Electric pickups aren’t competing with ICE pickups solely on range, but on towing, too. Tesla appeared to demonstrate that there’s nothing to worry about when the Cybertruck towed that F-150 uphill. There’s also an electric F-150 out with a towing capacity of 18,000 lbs. However, although Tesla claims the tri-motor Cybertruck will tow up to 14,000 lbs, there’s more to the video than meets the eye. Not that other automakers haven’t similarly skewed physics in their favor. Ford did in the electric F-150 ‘million pounds’ ad. But electric vehicles do have a towing problem, but it isn’t weight.
The Tesla Cybertruck’s towing problem
Jason Fenske of Engineering Explained is one of the people who analyzed the Tesla-Ford tug-of-war closely. And now, he’s back with another video explaining the issue the Tesla Cybertruck faces with towing.
Simply put, it’s range. Yes, Tesla claims the tri-motor Cybertruck will have a max range of 500 miles. However, as is the case with every vehicle, electric or not, towing something eats up range. That’s because, as Fenske and Road & Track point out, the trailer drastically increases a vehicle’s drag coefficient. The Cybertruck is more aerodynamic than it appears, but it’s still subject to drag.
And this is before the increased weight from the trailer gets taken into account. We have mentioned the issue of weight before in regards to the Cybertruck’s stainless-steel body. However, it is possible Tesla shaped its electric pickup specifically to mitigate wind drag. Doug DeMuro, in his Cybertruck video, discusses how air passes into a truck’s bed and slows it down. Towing exacerbates this effect. InsideEVs did attempt to render a more ‘conventional’-looking Tesla truck, but it appears Tesla avoided this design for drag-related reasons.
Tesla Cybertruck towing issues, by the numbers
Nevertheless, Fenske calculates that a Tesla Cybertruck towing a loaded trailer up a 1% incline at 75 mph will use 85% of its charge to do 100 miles. Dropping travel speed to 60 mph consumes roughly 73% over the same distance. And this is in a truck supposedly capable of traveling up to 500 miles on a charge.
However, as Fenske explains, this isn’t a problem with the Cybertruck or Tesla specifically. This is an issue with every electric vehicle.
The Tesla Cybertruck isn’t the only EV with towing issues
Fenske also runs through the towing calculations for a Tesla Model X. At the moment, the Model X has the largest production battery pack of any EV: 100 kWh. And it’s also rated to tow 5000 lbs. But, on the same 1% incline, at the same 75 mph speed, the Model X can’t even do 100 miles. Even along a flat road, to go 100 miles with a trailer, the Model X would use up almost 80% of its charge. And the EPA certifies it for 328 miles.
By the time the Cybertruck goes on sale, both the Rivian R1T and the Bollinger B2 will also be available. The R1T will offer a 180-kWh pack, and the B2 a 120-kWh pack. But even these electric trucks will have range issues when it comes to towing.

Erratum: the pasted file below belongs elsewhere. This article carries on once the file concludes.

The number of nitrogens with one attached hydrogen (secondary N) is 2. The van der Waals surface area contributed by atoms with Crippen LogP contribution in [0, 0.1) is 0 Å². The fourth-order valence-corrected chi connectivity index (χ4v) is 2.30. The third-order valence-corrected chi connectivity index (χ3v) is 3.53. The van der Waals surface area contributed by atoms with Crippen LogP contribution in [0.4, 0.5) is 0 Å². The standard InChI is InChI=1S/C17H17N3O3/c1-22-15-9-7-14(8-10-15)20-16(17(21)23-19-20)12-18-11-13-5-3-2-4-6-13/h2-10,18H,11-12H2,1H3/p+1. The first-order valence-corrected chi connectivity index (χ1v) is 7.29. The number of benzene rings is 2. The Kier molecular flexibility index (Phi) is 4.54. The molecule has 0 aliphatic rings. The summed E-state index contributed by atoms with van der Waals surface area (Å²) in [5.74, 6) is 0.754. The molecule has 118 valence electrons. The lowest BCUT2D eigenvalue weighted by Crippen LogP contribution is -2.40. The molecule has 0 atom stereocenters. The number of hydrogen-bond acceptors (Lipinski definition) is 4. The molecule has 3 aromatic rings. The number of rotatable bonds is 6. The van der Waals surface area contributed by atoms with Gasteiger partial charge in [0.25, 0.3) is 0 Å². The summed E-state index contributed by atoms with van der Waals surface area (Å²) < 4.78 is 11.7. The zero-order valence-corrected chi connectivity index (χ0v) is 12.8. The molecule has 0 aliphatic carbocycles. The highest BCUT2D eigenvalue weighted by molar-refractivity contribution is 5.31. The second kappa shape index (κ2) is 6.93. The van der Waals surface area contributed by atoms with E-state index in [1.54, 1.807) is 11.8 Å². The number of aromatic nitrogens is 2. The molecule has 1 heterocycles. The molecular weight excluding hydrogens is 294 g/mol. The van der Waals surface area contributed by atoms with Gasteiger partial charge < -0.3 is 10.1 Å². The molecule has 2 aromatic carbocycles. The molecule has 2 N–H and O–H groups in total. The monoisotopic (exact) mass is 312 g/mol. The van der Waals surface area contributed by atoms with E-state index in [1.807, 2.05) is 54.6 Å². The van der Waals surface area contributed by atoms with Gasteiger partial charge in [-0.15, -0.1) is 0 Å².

And again, it’s not like ICE trucks don’t have to deal with this, either. Fenske also compared the Model X and Cybertruck to a conventional gasoline F-150. But the ICE truck’s advantage is that gasoline is both energy-dense and easy to replenish. Modern batteries and electric motors are significantly more efficient than any gasoline or diesel engine. But batteries just don’t store as much energy as gasoline—and you can’t recharge an EV battery pack in 5-10 minutes.
Are there any solutions?
In Fenske’s math, he concludes that if batteries could store 2 or 3 times more energy, EVs would be comparable to ICE trucks when it came to towing. That’s because, although Fenske’s calculations indicate an F-150 would only have to use about 14% of its gasoline’s energy to tow up that 100-mile hill, gasoline engines really max out at around 30% energy efficiency. Increasing battery capacity wouldn’t reduce the energy needed to tow up the hill. But it would mean the battery retains more of a charge.
Increasing capacity can be done just by increasing the number of cells in a battery pack. But eventually, cooling issues and space limit this kind of expansion. But another way of increasing capacity is by increasing the battery’s energy density. Changing the battery chemistry changes the discharge reactions, and may increase how much energy that releases.
New chemistry and alternate technology
One potential contender is lithium-sulfur. In a ScienceDaily report, researchers at Sweden’s Chalmers University of Technology had measured a lithium-sulfur battery as potentially storing up to 5 times more energy than a normal lithium-ion one. Sulfur would also be cheaper, and less environmentally-harmful than some of the other components in lithium-ion batteries. However, lithium-sulfur batteries are still several years away from full-scale production.
Interestingly, hydrogen-powered EVs would also solve this towing issue. Although the Chevrolet Colorado ZH2 hydrogen-powered military truck hasn’t been tow-rated, the gasoline ZR2 can tow up to 7700 lbs. But torque isn’t the issue. The ZH2’s range is presumably classified. But the cool thing about hydrogen is refueling time. Refilling a hydrogen tank takes no more time than refilling a gasoline or diesel one. We just need more filling stations and manufacturer support.